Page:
The conventional system is designed for profits, not women’s health

Doctor writing a prescription for bone health

And this is where we stand today: Women’s bone health is shaped by business forces more than by medicine. The standard of care (i.e. the treatment protocols approved by the medical profession and insurance companies) is designed to funnel them toward medical interventions that aren’t necessarily helpful to the individual woman, but that offer wonderful profitability for the companies that make them. That may sound like a political statement, but it’s necessary to understand why “the system” isn’t going to meet your bone health needs in the way that’s best for you.

Doctors today recommend the DEXA scan for all women over 65 with “moderate risk of fracture” who are not already on bone drugs, and for younger women if they have health factors that contribute to fracture risk. We probably have better measures of bone health than the DEXA test, but there is little support in the medical profession to move off the standard of bone-density testing.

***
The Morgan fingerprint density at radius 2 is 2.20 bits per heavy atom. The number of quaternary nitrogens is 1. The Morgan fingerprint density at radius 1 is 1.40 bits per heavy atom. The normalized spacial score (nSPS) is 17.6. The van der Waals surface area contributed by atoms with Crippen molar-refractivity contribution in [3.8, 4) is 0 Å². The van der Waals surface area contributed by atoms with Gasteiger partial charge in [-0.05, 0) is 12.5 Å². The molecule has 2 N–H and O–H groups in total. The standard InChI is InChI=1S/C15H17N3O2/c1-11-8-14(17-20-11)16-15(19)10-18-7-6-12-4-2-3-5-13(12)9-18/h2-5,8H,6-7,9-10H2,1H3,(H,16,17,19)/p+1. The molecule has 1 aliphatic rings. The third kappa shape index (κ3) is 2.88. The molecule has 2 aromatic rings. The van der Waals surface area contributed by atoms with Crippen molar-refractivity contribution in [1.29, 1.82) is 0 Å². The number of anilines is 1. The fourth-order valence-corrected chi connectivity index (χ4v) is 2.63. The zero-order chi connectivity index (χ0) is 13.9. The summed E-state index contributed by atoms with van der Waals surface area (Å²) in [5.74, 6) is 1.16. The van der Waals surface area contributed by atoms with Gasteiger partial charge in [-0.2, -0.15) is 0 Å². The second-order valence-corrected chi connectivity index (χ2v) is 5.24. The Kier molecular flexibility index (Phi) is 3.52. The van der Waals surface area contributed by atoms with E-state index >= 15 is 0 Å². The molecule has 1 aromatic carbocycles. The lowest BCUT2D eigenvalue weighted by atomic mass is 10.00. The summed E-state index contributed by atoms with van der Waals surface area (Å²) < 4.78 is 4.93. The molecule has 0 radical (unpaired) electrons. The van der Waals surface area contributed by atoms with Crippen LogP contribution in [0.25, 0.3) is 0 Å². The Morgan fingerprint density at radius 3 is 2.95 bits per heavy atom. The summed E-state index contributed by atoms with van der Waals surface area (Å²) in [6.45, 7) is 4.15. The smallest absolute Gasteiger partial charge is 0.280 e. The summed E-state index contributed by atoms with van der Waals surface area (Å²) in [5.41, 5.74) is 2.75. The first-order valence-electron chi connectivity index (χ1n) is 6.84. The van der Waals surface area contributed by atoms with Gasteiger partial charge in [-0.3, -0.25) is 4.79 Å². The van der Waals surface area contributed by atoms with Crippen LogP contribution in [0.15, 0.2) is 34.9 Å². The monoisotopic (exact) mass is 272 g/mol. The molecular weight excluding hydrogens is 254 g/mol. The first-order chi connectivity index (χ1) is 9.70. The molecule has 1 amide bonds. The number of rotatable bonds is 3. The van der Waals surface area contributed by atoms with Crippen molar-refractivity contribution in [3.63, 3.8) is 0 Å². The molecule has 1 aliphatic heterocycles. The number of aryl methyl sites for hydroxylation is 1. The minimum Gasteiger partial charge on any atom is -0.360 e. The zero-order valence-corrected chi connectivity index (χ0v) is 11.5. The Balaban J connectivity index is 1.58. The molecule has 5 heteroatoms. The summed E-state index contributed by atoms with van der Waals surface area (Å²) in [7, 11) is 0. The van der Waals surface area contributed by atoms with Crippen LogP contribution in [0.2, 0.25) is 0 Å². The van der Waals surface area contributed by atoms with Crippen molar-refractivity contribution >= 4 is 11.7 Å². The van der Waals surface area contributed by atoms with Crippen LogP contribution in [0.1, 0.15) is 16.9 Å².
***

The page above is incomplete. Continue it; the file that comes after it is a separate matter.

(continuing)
Woman with pills and glass of water

We’ve also learned more about the dangers of bone drugs in recent years, though the drug industry disputes the most adverse findings. As with the 60-year history of HRT, the real risks of bisphosphonates are only being revealed in independent research, not the drug industry’s own reported findings. This emerging science shows an ever-expanding web of side effects, from necrosis of the jaw to hormonal disorders to increased dementia.  We have to wonder whether some of the many diseases associated with osteoporosis are actually effects of the drugs widely given to treat it, rather than being consequences of the disease itself.

Drug companies defend themselves against these critiques by arguing that although there may be serious side effects, they are worth the risk — because, in their narrative, the only alternative is a broken hip or other life-threatening fracture. But they have a vested interest in convincing women that these are the only options available — and fortunately for us, they aren’t!

The natural approach to bone health is waiting for you

natural approach to bone health

My goal is to give women the information they’re missing, so they can make the best decisions for themselves — and hopefully reach the best outcomes too! Bone health problems are a wake-up call that women can use to transform their overall health and give their bones targeted support so they can build strong bones for life — and the only side effects will be more energy, vitality, longevity, and enjoyment of life.

Learn more by looking over the topics menu to the left. We have a lot of information to share with you. Take heart and take action!